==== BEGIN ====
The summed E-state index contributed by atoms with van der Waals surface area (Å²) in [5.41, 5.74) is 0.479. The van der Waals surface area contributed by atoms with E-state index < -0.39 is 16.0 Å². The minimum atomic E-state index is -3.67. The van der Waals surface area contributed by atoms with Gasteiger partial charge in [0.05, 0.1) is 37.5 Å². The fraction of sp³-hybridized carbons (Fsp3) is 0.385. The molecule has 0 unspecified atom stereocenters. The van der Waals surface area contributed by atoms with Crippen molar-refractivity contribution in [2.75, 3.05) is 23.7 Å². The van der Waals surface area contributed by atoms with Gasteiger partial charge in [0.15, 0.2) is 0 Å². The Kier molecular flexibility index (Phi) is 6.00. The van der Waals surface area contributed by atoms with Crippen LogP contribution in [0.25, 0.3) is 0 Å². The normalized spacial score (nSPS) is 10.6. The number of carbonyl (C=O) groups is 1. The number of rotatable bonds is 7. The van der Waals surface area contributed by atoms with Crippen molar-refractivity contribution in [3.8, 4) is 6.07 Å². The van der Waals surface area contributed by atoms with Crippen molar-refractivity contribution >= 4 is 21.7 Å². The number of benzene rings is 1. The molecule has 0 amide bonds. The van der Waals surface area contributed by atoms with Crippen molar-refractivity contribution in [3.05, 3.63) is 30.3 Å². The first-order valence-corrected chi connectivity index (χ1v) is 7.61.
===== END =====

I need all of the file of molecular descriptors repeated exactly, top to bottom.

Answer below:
The summed E-state index contributed by atoms with van der Waals surface area (Å²) in [5.41, 5.74) is 0.479. The van der Waals surface area contributed by atoms with E-state index < -0.39 is 16.0 Å². The minimum atomic E-state index is -3.67. The van der Waals surface area contributed by atoms with Gasteiger partial charge in [0.05, 0.1) is 37.5 Å². The fraction of sp³-hybridized carbons (Fsp3) is 0.385. The molecule has 0 unspecified atom stereocenters. The van der Waals surface area contributed by atoms with Crippen molar-refractivity contribution in [2.75, 3.05) is 23.7 Å². The van der Waals surface area contributed by atoms with Gasteiger partial charge in [0.15, 0.2) is 0 Å². The Kier molecular flexibility index (Phi) is 6.00. The van der Waals surface area contributed by atoms with Crippen LogP contribution in [0.25, 0.3) is 0 Å². The normalized spacial score (nSPS) is 10.6. The number of carbonyl (C=O) groups is 1. The number of rotatable bonds is 7. The van der Waals surface area contributed by atoms with Crippen molar-refractivity contribution in [3.8, 4) is 6.07 Å². The van der Waals surface area contributed by atoms with Crippen molar-refractivity contribution >= 4 is 21.7 Å². The number of benzene rings is 1. The molecule has 0 amide bonds. The van der Waals surface area contributed by atoms with Crippen molar-refractivity contribution in [3.05, 3.63) is 30.3 Å². The first-order valence-corrected chi connectivity index (χ1v) is 7.61.